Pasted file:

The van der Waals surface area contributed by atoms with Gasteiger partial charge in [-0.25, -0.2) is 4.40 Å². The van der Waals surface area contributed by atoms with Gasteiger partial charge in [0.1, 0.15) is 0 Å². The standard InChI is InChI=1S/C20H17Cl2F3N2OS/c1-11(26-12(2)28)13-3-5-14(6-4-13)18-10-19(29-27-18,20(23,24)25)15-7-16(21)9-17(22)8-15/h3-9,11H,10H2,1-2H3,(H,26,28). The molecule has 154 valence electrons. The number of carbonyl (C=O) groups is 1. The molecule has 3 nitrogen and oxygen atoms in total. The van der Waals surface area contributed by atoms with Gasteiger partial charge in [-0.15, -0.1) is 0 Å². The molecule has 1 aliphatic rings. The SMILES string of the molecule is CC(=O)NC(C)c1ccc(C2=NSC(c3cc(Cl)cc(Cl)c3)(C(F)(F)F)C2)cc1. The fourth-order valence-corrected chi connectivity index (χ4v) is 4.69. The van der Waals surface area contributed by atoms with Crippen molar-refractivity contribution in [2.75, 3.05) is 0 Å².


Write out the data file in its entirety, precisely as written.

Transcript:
The van der Waals surface area contributed by atoms with Gasteiger partial charge in [-0.25, -0.2) is 4.40 Å². The van der Waals surface area contributed by atoms with Gasteiger partial charge in [0.1, 0.15) is 0 Å². The standard InChI is InChI=1S/C20H17Cl2F3N2OS/c1-11(26-12(2)28)13-3-5-14(6-4-13)18-10-19(29-27-18,20(23,24)25)15-7-16(21)9-17(22)8-15/h3-9,11H,10H2,1-2H3,(H,26,28). The molecule has 154 valence electrons. The number of carbonyl (C=O) groups is 1. The molecule has 3 nitrogen and oxygen atoms in total. The van der Waals surface area contributed by atoms with Gasteiger partial charge in [-0.15, -0.1) is 0 Å². The molecule has 1 aliphatic rings. The SMILES string of the molecule is CC(=O)NC(C)c1ccc(C2=NSC(c3cc(Cl)cc(Cl)c3)(C(F)(F)F)C2)cc1. The fourth-order valence-corrected chi connectivity index (χ4v) is 4.69. The van der Waals surface area contributed by atoms with Crippen molar-refractivity contribution in [2.75, 3.05) is 0 Å².